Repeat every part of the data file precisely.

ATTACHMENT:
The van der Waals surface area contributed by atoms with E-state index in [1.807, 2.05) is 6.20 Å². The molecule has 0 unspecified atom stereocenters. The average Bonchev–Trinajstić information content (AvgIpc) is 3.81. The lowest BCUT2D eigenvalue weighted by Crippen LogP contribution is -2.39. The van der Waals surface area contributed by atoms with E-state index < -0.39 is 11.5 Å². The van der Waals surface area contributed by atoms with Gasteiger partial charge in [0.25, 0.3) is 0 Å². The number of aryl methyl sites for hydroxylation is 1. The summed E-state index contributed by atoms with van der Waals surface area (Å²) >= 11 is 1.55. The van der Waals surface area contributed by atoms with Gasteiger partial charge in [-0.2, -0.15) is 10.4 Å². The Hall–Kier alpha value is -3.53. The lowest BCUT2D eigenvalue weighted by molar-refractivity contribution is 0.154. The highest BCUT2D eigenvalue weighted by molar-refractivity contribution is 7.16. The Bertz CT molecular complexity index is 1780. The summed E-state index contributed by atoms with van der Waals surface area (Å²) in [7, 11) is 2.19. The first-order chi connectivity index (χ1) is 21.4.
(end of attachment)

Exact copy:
The van der Waals surface area contributed by atoms with E-state index in [1.807, 2.05) is 6.20 Å². The molecule has 0 unspecified atom stereocenters. The average Bonchev–Trinajstić information content (AvgIpc) is 3.81. The lowest BCUT2D eigenvalue weighted by Crippen LogP contribution is -2.39. The van der Waals surface area contributed by atoms with E-state index < -0.39 is 11.5 Å². The van der Waals surface area contributed by atoms with Gasteiger partial charge in [0.25, 0.3) is 0 Å². The number of aryl methyl sites for hydroxylation is 1. The summed E-state index contributed by atoms with van der Waals surface area (Å²) >= 11 is 1.55. The van der Waals surface area contributed by atoms with Gasteiger partial charge in [-0.2, -0.15) is 10.4 Å². The Hall–Kier alpha value is -3.53. The lowest BCUT2D eigenvalue weighted by molar-refractivity contribution is 0.154. The highest BCUT2D eigenvalue weighted by molar-refractivity contribution is 7.16. The Bertz CT molecular complexity index is 1780. The summed E-state index contributed by atoms with van der Waals surface area (Å²) in [7, 11) is 2.19. The first-order chi connectivity index (χ1) is 21.4.